The **open unit ball** of a normed vector space with the norm is given by

It is the topological interior of the **closed unit ball** of (*V*,||·||):

The latter is the disjoint union of the former and their common border, the **unit sphere** of (*V*,||·||):

The 'shape' of the *unit ball* is entirely dependent on the chosen norm; it may well have 'corners', and for example may look like [−1,1]^{n}, in the case of the max-norm in *R*^{n}. One obtains a naturally *round ball* as the unit ball pertaining to the usual Hilbert space norm, based in the finite-dimensional case on the Euclidean distance; its boundary is what is usually meant by the *unit sphere*.

Let Define the usual -norm for *p* ≥ 1 as:

Then is the usual Hilbert space norm.
is called the Hamming norm, or -norm.
The condition *p* ≥ 1 is necessary in the definition of the norm, as the unit ball in any normed space must be convex as a consequence of the triangle inequality.
Let denote the max-norm or -norm of x.

Note that for the one-dimensional circumferences of the two-dimensional unit balls, we have:

- is the minimum value.
- is the maximum value.

All three of the above definitions can be straightforwardly generalized to a metric space, with respect to a chosen origin. However, topological considerations (interior, closure, border) need not apply in the same way (e.g., in ultrametric spaces, all of the three are simultaneously open and closed sets), and the unit sphere may even be empty in some metric spaces.

If *V* is a linear space with a real quadratic form *F*:*V* → R, then { p ∈ *V* : *F*(p) = 1 } may be called the unit sphere^{[3]}^{[4]} or unit quasi-sphere of *V*. For example, the quadratic form , when set equal to one, produces the unit hyperbola which plays the role of the "unit circle" in the plane of split-complex numbers. Similarly, the quadratic form x^{2} yields a pair of lines for the unit sphere in the dual number plane.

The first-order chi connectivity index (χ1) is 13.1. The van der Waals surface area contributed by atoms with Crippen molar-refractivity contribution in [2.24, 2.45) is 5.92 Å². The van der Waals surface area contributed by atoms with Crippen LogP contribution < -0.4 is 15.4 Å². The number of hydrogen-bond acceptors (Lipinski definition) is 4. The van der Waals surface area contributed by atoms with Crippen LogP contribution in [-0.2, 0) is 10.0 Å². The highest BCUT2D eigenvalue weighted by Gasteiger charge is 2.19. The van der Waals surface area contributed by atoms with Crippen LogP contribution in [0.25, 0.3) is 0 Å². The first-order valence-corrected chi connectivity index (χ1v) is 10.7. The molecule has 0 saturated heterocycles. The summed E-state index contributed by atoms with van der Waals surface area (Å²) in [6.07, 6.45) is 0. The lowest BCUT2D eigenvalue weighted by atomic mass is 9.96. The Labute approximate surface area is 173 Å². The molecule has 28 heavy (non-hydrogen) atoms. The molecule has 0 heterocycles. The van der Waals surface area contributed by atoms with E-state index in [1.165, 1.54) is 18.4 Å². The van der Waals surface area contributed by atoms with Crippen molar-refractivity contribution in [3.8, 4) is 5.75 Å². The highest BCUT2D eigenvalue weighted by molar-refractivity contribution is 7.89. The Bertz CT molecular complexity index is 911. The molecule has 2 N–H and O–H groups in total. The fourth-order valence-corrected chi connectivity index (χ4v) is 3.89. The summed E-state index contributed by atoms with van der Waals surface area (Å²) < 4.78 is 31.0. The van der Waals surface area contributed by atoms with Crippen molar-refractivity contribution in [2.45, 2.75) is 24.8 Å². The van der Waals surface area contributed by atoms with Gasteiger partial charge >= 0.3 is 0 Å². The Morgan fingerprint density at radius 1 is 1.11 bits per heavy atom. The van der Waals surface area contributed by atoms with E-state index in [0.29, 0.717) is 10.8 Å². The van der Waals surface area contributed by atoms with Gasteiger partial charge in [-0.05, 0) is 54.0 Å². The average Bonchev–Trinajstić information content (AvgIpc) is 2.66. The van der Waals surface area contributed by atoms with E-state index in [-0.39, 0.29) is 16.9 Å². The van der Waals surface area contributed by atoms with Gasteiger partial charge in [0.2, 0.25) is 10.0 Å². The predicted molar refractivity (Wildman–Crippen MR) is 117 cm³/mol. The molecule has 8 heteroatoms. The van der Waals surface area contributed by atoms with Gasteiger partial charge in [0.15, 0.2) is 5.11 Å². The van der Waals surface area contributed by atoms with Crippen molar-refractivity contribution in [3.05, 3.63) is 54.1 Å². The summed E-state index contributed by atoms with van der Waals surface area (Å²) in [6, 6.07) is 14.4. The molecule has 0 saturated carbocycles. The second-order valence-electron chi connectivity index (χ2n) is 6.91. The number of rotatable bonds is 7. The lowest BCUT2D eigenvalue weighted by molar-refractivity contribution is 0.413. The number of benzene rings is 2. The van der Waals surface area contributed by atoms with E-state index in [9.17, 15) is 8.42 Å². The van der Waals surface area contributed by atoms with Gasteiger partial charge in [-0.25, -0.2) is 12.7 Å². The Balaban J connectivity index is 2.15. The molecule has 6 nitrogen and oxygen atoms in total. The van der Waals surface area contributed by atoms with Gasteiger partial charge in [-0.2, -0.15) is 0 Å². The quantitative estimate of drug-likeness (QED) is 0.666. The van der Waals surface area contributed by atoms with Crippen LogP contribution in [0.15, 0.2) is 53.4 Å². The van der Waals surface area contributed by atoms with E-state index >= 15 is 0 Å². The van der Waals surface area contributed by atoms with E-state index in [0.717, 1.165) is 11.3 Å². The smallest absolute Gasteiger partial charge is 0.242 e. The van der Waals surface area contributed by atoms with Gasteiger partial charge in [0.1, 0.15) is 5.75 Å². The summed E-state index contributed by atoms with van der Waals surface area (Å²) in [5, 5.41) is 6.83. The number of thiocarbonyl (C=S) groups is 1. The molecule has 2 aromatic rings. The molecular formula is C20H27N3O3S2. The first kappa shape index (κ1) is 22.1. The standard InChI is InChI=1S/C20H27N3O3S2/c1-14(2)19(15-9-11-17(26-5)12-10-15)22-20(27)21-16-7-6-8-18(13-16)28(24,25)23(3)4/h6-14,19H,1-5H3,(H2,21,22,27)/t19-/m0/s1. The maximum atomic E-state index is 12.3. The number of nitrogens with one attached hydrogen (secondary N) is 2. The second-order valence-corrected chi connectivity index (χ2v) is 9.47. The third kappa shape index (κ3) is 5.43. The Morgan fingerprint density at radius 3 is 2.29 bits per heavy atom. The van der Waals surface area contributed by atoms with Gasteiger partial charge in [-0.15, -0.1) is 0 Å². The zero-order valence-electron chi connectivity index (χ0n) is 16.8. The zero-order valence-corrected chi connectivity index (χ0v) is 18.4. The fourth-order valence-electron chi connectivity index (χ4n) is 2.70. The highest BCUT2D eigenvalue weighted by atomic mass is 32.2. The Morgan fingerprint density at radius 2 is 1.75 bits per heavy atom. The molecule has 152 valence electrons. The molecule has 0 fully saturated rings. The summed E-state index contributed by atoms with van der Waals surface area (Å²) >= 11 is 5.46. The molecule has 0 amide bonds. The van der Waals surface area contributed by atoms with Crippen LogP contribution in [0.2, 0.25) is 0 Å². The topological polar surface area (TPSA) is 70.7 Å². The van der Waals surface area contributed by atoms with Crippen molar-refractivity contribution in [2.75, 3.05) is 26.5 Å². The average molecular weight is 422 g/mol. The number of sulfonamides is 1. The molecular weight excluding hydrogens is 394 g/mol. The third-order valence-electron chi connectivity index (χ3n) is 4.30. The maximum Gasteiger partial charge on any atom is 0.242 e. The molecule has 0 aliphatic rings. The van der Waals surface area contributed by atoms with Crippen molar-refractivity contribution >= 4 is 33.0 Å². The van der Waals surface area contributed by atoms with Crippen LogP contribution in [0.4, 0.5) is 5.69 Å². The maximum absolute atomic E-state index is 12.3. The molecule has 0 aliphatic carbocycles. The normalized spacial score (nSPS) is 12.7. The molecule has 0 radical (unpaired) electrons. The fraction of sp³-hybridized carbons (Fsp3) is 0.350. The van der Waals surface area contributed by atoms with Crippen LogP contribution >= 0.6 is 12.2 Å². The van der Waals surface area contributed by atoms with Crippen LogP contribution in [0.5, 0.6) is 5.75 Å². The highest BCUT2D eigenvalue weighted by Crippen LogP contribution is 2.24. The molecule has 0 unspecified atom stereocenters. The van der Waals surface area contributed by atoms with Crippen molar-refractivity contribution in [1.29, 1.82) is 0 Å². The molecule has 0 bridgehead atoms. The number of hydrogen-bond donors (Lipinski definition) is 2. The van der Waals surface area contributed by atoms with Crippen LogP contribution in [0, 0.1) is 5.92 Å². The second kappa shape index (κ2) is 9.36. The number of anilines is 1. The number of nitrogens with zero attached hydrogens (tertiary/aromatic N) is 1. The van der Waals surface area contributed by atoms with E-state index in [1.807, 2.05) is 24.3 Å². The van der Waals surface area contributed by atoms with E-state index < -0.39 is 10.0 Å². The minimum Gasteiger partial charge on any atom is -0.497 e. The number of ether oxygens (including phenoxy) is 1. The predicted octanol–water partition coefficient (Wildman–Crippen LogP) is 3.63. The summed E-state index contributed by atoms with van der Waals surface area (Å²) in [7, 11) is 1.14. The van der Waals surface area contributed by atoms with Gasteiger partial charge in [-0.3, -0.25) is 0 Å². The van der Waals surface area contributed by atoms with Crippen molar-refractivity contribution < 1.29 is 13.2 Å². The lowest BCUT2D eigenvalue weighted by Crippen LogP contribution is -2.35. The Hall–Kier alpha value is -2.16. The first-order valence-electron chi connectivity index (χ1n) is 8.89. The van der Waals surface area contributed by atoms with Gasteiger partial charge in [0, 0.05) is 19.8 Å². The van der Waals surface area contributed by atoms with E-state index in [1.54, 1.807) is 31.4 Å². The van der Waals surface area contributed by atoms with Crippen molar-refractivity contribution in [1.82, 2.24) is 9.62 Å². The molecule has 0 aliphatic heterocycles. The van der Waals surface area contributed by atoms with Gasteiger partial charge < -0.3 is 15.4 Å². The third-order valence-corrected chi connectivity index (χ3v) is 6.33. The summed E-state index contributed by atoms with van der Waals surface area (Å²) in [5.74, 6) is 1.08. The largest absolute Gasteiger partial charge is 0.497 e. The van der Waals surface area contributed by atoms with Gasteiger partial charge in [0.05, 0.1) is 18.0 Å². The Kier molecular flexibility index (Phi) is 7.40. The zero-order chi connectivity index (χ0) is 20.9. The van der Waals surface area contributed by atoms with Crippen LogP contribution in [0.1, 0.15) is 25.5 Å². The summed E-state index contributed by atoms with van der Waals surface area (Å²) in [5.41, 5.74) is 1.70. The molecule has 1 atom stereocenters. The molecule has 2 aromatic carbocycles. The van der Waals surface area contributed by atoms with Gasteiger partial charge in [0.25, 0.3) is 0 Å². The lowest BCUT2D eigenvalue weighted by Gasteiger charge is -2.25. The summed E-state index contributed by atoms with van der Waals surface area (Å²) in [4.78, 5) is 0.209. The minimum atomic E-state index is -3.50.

**^**The Chinese University of Hong Kong, Math 5011, Chapter 3, Lebesgue and Hausdorff Measures**^**Manin, Yuri I. "The notion of dimension in geometry and algebra" (PDF).*Bulletin of the American Mathematical Society*.**43**(2): 139–161. Retrieved 17 December 2021.**^**Takashi Ono (1994)*Variations on a Theme of Euler: quadratic forms, elliptic curves, and Hopf maps*, chapter 5: Quadratic spherical maps, page 165, Plenum Press, ISBN 0-306-44789-4**^**F. Reese Harvey (1990)*Spinors and calibrations*, "Generalized Spheres", page 42, Academic Press, ISBN 0-12-329650-1

- Mahlon M. Day (1958)
*Normed Linear Spaces*, page 24, Springer-Verlag. - Deza, E.; Deza, M. (2006),
*Dictionary of Distances*, Elsevier, ISBN 0-444-52087-2. Reviewed in*Newsletter of the European Mathematical Society***64**(June 2007), p. 57. This book is organized as a list of distances of many types, each with a brief description.

Look up **unit sphere** in Wiktionary, the free dictionary.

- Weisstein, Eric W. "Unit sphere".
*MathWorld*.